THE Church of England has been told to give up its land to travellers because they have nowhere else to go.
The motion passed 265 votes to one, despite fears travellers bring “a lot of upset and fear”.
An unauthorised traveller encampment in Bramley Cricket Club, Bramley, Surrey[/caption]
The General Synod – the Church’s national assembly – heard that it was CofE’s “responsibility” to offer its land.
Mary Durlacher, from the Chelmsford Diocese, said travellers made her church and graveyard inaccessible to people when they moved into the car park.
When they did leave the site they left behind human excrement and smashed glass.
Mary told the Telegraph: “It didn’t matter cleaning up the black bags but there was the issue of excrement. My husband and I put on our gloves because the smell was quite interesting.
There was the issue of excrement. My husband and I put on our gloves because the smell was quite interesting
Mary Durlacher, from the Chelmsford Diocese
“They then moved around the area to our second church, the local school and private land. There was broken glass and with it being a hot summer, it set fire to the field. There was a lot of bad feeling.”
The assembly recommended that bishops should “speak out boldly” in the House of Lords against laws that would marginalise travellers.
Radical plans unveiled by ministers earlier this month mean that travellers who set up unauthorised camps could be jailed.
The Bishop of Chelmsford, Stephen Cottrell, told the Synod: “It is our responsibility to put this right and the Church can play its part to help find new sites. This motion is a small way of making a change.”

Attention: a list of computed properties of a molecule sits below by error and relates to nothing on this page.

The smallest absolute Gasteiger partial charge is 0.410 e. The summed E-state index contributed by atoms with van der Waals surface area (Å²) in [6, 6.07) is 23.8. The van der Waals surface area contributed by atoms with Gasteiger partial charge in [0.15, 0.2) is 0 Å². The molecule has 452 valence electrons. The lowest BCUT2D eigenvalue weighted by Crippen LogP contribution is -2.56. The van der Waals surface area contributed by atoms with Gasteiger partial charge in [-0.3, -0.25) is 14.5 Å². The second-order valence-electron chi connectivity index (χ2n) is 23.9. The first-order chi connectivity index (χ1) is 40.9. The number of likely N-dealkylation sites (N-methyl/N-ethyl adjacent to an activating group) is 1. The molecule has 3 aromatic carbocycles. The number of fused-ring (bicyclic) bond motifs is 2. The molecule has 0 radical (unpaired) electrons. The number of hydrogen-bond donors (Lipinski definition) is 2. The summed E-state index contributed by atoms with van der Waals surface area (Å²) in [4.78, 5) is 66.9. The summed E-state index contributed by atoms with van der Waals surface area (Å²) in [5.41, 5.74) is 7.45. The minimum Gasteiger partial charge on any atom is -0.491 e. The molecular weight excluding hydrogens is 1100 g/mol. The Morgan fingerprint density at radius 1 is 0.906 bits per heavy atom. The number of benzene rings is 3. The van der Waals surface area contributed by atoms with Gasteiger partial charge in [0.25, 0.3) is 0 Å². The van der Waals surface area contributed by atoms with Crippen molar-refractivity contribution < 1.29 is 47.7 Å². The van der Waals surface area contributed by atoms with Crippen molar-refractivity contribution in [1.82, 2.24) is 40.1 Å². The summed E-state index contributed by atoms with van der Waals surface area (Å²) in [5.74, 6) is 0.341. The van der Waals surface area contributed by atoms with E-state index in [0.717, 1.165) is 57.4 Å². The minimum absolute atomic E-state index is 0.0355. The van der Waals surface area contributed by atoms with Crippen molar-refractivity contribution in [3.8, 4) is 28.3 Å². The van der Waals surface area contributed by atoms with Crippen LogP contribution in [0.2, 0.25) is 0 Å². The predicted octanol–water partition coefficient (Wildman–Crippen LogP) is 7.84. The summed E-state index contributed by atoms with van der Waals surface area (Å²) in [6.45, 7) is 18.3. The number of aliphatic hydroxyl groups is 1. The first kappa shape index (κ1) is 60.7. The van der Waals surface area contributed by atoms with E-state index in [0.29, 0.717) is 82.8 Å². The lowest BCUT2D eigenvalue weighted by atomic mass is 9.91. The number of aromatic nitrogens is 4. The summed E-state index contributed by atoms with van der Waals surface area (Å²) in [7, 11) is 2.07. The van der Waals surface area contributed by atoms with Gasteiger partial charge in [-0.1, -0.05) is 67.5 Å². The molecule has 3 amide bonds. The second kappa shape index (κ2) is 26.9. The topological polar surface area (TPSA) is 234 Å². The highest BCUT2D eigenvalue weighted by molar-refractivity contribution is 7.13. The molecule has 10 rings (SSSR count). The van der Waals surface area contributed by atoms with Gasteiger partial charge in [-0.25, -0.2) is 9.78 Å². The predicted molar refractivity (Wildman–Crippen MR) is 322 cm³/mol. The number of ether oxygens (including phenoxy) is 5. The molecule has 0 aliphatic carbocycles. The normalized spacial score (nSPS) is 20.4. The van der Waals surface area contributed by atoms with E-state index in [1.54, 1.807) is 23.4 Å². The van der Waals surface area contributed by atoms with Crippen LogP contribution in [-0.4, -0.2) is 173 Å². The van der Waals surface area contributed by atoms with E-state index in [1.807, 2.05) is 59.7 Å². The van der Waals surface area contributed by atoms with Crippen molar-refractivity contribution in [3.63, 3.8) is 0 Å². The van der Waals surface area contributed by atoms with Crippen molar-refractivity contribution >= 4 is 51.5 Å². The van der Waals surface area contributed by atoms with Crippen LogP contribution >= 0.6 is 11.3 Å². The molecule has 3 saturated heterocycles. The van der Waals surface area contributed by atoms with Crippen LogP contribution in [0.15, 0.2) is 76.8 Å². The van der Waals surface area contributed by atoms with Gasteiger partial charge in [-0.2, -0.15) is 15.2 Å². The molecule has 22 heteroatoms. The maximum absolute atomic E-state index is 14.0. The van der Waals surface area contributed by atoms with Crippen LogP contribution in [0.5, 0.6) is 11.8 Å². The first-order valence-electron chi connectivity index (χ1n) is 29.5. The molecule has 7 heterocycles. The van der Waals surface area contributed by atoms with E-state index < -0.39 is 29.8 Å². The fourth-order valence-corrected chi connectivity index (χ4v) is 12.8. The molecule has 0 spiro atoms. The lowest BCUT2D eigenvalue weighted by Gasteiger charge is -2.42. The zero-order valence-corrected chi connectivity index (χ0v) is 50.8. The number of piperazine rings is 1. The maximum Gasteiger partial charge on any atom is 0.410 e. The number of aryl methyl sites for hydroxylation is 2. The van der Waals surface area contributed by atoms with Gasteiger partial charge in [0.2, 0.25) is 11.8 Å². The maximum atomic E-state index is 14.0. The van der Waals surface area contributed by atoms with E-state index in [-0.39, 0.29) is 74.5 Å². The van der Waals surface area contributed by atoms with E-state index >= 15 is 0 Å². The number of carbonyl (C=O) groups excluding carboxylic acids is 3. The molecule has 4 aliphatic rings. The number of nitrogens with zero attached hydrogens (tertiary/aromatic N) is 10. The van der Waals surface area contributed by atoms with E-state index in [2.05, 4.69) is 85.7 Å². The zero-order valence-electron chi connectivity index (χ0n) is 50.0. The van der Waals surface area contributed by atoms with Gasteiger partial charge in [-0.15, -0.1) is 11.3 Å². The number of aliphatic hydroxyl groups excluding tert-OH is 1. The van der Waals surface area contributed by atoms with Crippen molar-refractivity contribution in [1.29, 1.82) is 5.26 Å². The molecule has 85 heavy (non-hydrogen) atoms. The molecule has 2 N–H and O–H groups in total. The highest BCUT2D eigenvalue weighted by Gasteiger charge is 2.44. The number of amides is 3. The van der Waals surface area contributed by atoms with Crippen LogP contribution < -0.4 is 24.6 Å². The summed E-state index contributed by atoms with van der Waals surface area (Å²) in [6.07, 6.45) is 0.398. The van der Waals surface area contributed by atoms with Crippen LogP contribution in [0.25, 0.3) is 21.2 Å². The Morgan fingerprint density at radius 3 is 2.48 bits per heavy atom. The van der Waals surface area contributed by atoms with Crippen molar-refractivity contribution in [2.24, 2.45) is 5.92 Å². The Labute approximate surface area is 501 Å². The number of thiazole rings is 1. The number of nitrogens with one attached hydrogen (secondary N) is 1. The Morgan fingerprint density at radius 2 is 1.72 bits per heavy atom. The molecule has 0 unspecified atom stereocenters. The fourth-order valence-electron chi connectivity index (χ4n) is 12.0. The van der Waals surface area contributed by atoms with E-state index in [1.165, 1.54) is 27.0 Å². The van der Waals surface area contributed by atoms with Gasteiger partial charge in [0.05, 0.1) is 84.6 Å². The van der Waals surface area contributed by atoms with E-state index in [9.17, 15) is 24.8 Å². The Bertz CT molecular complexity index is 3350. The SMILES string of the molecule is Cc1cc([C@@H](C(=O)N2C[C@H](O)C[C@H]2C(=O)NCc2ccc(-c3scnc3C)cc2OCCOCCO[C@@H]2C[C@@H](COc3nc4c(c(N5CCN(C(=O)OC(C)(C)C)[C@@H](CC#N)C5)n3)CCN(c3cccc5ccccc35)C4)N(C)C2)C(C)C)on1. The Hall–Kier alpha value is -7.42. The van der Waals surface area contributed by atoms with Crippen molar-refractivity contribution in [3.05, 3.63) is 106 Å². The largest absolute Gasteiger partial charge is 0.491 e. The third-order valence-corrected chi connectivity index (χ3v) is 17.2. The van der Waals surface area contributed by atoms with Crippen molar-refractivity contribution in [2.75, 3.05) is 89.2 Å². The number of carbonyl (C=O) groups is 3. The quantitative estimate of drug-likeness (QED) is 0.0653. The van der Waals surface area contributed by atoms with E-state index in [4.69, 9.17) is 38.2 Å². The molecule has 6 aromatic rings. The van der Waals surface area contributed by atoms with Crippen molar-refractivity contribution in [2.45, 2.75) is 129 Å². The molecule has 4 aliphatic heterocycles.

It is our responsibility to put this right and the Church can play its part to help find new sites
The Right Revd Stephen Cottrell
The Right Revd Stephen Cottrell said the church should “play its part” in finding somewhere for travellers to live.
As of July last year there were 22,662 traveller caravans in England, according to government figures. Some 86 per cent were on authorised land, while the remaining 3,000 are on unauthorised sites.
Currently police can only step in to ask travellers to move on if there are at least six vehicles on the site.
The authorities will also be allowed to direct travellers to legal sites in neighbouring council areas. But under the new plans this threshold will lower to just two vehicles.
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Currently they can only be moved to legal sites within the same local authority. Police would also be able to remove trespassers from land that forms part of the highway under the proposals.
Last year 200 travellers set up a in posh Surrey suburb Cobham, infuriating locals.
They were claimed to have defecated on their lawns and caused chaos in the village shops.
Food waste left behind by travellers who set up amp near to a section of the M1 in Houghton Regis in 2017[/caption]
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